We should not take the sqrt away before and call it (y-1). The calculation must be done inside the sqrt and then removed.

if y - 1 is negative and if you do the calculation and then deduce the square root, you would come up with 1 - y. The point is that there's a small trick here to avoid those calculations: if y - 1 is positive, forget calculations and cancel square with square root. if it is negative, cancel and negate the expression.
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01 Oct 2008, 12:11
This is the place where non-real number is being tested. If I write sqrt(-4) * sqrt(-4), I am multiplying two imaginary numbers.

I had posted my query on the site asking whether anyone has experienced imaginary number related questions in GMAT and I got answer in negation. I think, this question helps me get the answer.
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01 Oct 2008, 15:40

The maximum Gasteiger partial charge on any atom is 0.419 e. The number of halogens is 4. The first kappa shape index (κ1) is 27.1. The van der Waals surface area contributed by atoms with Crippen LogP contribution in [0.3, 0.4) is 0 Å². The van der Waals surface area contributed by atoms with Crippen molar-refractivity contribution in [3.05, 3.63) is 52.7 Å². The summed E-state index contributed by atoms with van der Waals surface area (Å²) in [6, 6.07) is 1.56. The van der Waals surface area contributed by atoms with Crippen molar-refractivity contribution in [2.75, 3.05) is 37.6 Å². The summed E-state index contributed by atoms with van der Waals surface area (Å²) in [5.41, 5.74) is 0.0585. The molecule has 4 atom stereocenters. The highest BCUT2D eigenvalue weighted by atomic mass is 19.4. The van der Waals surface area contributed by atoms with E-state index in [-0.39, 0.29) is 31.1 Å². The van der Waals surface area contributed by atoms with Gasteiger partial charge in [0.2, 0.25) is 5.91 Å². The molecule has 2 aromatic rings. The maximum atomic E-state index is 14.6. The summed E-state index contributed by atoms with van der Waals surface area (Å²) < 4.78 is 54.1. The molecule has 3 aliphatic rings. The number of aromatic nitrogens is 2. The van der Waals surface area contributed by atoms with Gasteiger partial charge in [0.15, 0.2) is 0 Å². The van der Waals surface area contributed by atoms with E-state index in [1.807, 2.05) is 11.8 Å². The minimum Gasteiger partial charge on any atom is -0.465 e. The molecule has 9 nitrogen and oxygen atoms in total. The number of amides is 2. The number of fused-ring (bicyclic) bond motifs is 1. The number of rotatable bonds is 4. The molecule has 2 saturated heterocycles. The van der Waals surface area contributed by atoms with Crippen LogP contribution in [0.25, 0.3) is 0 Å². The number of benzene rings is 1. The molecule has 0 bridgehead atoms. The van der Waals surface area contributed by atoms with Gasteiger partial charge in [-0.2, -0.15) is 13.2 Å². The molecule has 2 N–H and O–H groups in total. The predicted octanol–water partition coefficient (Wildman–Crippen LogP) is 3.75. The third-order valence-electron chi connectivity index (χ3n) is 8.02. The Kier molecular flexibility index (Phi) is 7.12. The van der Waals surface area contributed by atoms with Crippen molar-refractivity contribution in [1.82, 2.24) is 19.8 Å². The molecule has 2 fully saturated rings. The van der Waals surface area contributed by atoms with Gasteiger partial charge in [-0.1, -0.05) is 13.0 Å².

Do u mean it will be sqrt(16) and hence real no?

scthakur wrote:
This is the place where non-real number is being tested. If I write sqrt(-4) * sqrt(-4), I am multiplying two imaginary numbers.

I had posted my query on the site asking whether anyone has experienced imaginary number related questions in GMAT and I got answer in negation. I think, this question helps me get the answer.
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01 Oct 2008, 15:51
GMAT TIGER wrote:
GMBA85 wrote:
Please find the question in the file attached.

= sqrt(x^2+6x+9) - sqrt(y^2-2y+1)
= (x+3) - (y-1)
= x+3-y+1

substitue the value, it results in 87/20
//A//

sqrt(x^2+6x+9) - sqrt(y^2-2y+1) = |x+3| - |y-1|

so |3/4 + 3| - |2/5 - 1| = |15/4| - |-3/5| = 15/4 - 3/5 = 63/20